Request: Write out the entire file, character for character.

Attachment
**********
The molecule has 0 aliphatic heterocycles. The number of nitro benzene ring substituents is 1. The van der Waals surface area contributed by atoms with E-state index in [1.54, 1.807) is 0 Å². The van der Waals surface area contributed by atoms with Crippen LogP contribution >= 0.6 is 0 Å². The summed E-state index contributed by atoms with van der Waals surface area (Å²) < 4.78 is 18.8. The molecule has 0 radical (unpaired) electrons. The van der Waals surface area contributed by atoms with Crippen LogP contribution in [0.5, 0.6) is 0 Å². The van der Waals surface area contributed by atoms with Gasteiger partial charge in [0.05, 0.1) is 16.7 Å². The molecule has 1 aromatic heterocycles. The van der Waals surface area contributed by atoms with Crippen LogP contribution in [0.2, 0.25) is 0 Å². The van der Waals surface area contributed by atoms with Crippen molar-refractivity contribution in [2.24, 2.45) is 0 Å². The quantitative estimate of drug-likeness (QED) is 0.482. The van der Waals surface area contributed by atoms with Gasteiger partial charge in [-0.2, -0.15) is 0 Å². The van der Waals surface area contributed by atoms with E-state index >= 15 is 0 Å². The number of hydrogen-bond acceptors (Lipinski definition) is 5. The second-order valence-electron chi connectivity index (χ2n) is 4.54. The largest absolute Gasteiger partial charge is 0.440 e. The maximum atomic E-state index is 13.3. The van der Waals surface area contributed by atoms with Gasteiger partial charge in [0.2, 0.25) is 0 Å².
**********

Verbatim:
The molecule has 0 aliphatic heterocycles. The number of nitro benzene ring substituents is 1. The van der Waals surface area contributed by atoms with E-state index in [1.54, 1.807) is 0 Å². The van der Waals surface area contributed by atoms with Crippen LogP contribution >= 0.6 is 0 Å². The summed E-state index contributed by atoms with van der Waals surface area (Å²) < 4.78 is 18.8. The molecule has 0 radical (unpaired) electrons. The van der Waals surface area contributed by atoms with Crippen LogP contribution in [0.5, 0.6) is 0 Å². The van der Waals surface area contributed by atoms with Gasteiger partial charge in [0.05, 0.1) is 16.7 Å². The molecule has 1 aromatic heterocycles. The van der Waals surface area contributed by atoms with Crippen LogP contribution in [0.2, 0.25) is 0 Å². The van der Waals surface area contributed by atoms with Crippen molar-refractivity contribution in [2.24, 2.45) is 0 Å². The quantitative estimate of drug-likeness (QED) is 0.482. The van der Waals surface area contributed by atoms with Gasteiger partial charge in [-0.2, -0.15) is 0 Å². The van der Waals surface area contributed by atoms with E-state index >= 15 is 0 Å². The number of hydrogen-bond acceptors (Lipinski definition) is 5. The second-order valence-electron chi connectivity index (χ2n) is 4.54. The largest absolute Gasteiger partial charge is 0.440 e. The maximum atomic E-state index is 13.3. The van der Waals surface area contributed by atoms with Gasteiger partial charge in [0.2, 0.25) is 0 Å².